Iron Age Roads: There’s no Such Thing as a Modern Road

In the UK, roads are as old as the Romans or, as archaeologists recently discovered in Shropshire, even older.

The requirement to move people or goods from one location to another efficiently and safely is as old as the hills the roads cross. The United Kingdom has a modern road network totalling just over 250,000 miles of paved roads.

The earliest roads specifically built for transit were during the British Iron Age, and the Romans expanded on this during their period of occupation, challenging the long-held perception that the Romans were the first road builders in the UK.


The 20th century saw the real development of the road network in Britain. It brought with it regulations like the Highway Code, road signs and markers, and legislation for traffic offences, some of which built on earlier infrastructures.

Many earlier highways and byways from the pre-industrial era were incorporated into this system, as were the remnants and position of much earlier Roman roads.

Iron Age Road Builders

For a long time, historians and experts in landscape and archaeology believed that it was the Romans who brought properly constructed roads to Britain.

That is, until the discovery of a metalled and cambered road in a quarry in Shropshire, which dates to the first century BC. That was a good century before the Romans arrived.

Iron Age road
The Iron Age road archaeologists found had an elderwood foundation covered with a layer of silt topped with cobbles made from riverbed stones. Image Credit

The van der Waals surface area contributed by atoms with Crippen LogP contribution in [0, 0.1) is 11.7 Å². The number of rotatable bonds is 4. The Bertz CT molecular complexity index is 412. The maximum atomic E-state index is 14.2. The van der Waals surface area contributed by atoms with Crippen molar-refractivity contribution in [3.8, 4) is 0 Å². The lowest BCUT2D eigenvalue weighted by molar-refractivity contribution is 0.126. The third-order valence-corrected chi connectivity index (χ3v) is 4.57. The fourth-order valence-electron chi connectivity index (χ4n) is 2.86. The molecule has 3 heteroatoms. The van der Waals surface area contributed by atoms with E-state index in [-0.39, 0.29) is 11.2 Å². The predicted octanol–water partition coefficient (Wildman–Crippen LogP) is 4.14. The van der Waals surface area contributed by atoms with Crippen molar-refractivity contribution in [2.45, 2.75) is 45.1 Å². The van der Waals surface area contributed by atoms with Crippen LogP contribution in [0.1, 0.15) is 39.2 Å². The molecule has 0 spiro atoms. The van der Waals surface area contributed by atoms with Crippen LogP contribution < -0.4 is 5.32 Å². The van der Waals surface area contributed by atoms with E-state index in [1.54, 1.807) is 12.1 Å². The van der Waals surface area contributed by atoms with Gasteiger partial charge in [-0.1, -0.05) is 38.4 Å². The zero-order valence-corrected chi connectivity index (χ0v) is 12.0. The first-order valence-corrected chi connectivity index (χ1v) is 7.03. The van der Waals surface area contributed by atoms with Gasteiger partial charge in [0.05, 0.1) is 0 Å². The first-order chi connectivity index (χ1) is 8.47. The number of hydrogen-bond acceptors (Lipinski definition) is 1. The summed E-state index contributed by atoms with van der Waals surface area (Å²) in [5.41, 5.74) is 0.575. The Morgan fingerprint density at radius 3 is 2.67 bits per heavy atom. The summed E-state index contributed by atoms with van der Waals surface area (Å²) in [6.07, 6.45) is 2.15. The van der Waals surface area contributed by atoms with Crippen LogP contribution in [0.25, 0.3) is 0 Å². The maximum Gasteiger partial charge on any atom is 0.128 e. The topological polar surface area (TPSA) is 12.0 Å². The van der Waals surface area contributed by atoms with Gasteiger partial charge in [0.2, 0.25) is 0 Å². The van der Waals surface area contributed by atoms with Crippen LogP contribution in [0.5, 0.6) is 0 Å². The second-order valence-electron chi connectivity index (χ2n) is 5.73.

The road was unearthed at Bayston Hill Quarry near Shrewsbury; this quarry is owned by road-builders, Tarmac, an irony not lost on the archaeologists and media who descended on the site.

The road contained brushwood, a deep clay foundation and cobbles taken from the River Severn; it was six metres wide and 1.5 metres high. Initially, the road was attributed to a period post the Roman invasion, although it didn’t quite fit with the known Roman road network.

Read More: Ancient Trackways: Walking in the Footsteps of Neolithic People

Archaeologists discovered from samples of the brushwood and sediment that the road was built in several phases, the latest of which was a good century before the Roman invasion in AD43.

The findings correlate with other evidence of hard surfaces laid down in Iron Age settlements. Ruts in the road add to the evidence that it could have been a trade route suggested by some experts to connect Wrekin Hill to the Ordovices further to the west.

Remains of animal dung and dung beetles point to the road existing as a route – probably a drove for livestock – before Iron Age man upgraded it with a hard surface.

Roman Roads

The Romans occupied Britannia for nearly four centuries from AD43 to AD410. They constructed around 2,000 miles of paved roads running between two towns or cities to move soldiers and also for trade and commerce.

Roman Road Dorset
On the former Roman Road, Durnovaria – Vindelis (Dorchester – Portland)

After Roman rule ended, many roads remained, and some have been absorbed into the UK’s national road network. In Roman times, the Fosse Way linked Exeter with Lincoln in a relatively straight line. Not all the road remains in the 21st century.

Modern Roman Roads You’ve Probably Driven On

However, large sections can still be found on modern highways such as the A46 from Lincoln to Leicester, the B4455 through Warwickshire, the A429 through Gloucestershire to Cirencester and the A37 in Somerset near Ilchester.

Read More: The Forgotten Roman Roads